As Justify glided across the finish line first in Saturday’s rain-soaked Kentucky Derby, the race’s other superstar, the European colt Mendelssohn, staggered along at the back of the pack a filthy, exhausted, demoralized mess.
His jockey Ryan Moore had long since given up. There was no longer any use in asking his mount to persevere. The whip had been tucked away, the hands had fallen quiet at the base of the neck. When Mendelssohn finally hit the finish line, he was dead last and practically walking. His margin of defeat: 53 lengths.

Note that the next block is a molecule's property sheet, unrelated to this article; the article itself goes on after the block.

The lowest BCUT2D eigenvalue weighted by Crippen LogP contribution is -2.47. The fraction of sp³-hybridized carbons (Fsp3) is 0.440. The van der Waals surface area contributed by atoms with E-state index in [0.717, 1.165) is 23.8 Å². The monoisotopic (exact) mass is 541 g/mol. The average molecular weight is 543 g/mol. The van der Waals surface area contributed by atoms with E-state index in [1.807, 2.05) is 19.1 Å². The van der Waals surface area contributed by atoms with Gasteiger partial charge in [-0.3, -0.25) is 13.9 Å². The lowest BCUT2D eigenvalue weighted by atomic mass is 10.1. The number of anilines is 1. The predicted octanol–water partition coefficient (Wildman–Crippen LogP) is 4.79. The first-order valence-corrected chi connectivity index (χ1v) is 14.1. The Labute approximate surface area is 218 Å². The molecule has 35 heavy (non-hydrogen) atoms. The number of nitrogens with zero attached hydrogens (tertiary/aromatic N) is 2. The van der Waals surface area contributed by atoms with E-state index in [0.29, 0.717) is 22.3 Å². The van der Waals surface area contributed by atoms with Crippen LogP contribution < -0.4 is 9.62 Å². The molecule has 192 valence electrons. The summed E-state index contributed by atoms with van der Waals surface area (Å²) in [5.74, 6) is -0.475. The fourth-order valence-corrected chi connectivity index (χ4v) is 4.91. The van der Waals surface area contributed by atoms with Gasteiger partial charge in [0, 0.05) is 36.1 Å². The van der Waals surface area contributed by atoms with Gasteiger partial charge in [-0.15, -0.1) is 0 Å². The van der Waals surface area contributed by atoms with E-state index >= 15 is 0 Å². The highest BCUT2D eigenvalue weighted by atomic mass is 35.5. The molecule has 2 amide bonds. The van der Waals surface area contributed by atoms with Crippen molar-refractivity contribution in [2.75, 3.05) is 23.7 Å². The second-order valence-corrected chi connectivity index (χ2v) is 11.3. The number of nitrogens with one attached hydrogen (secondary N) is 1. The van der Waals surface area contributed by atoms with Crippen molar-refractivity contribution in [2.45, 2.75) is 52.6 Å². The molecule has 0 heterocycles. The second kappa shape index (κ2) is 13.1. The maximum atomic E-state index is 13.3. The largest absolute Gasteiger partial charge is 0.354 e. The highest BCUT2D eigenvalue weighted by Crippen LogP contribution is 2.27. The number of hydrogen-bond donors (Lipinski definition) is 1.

These two outcomes -- Justify’s commanding victory and Mendelssohn’s embarrassing loss -- were decided in the very first few seconds of the race. Each horse’s fate was sealed right then and there.
For Justify, it was smooth sailing from the moment the gates flew open. He broke in stride, encountered no immediate traffic on either side of him and, with a tap, tap, tap of the whip on the right shoulder from jockey Mike Smith, was sent roaring down the center of the track at breakneck speed. He was out in the clear and never looked back. True, he tired badly late -- he ran the final half-mile in a snail-like 53 seconds -- but none of his 19 rivals was able to mount much of a rally over a surface that more resembled a marsh than a race track.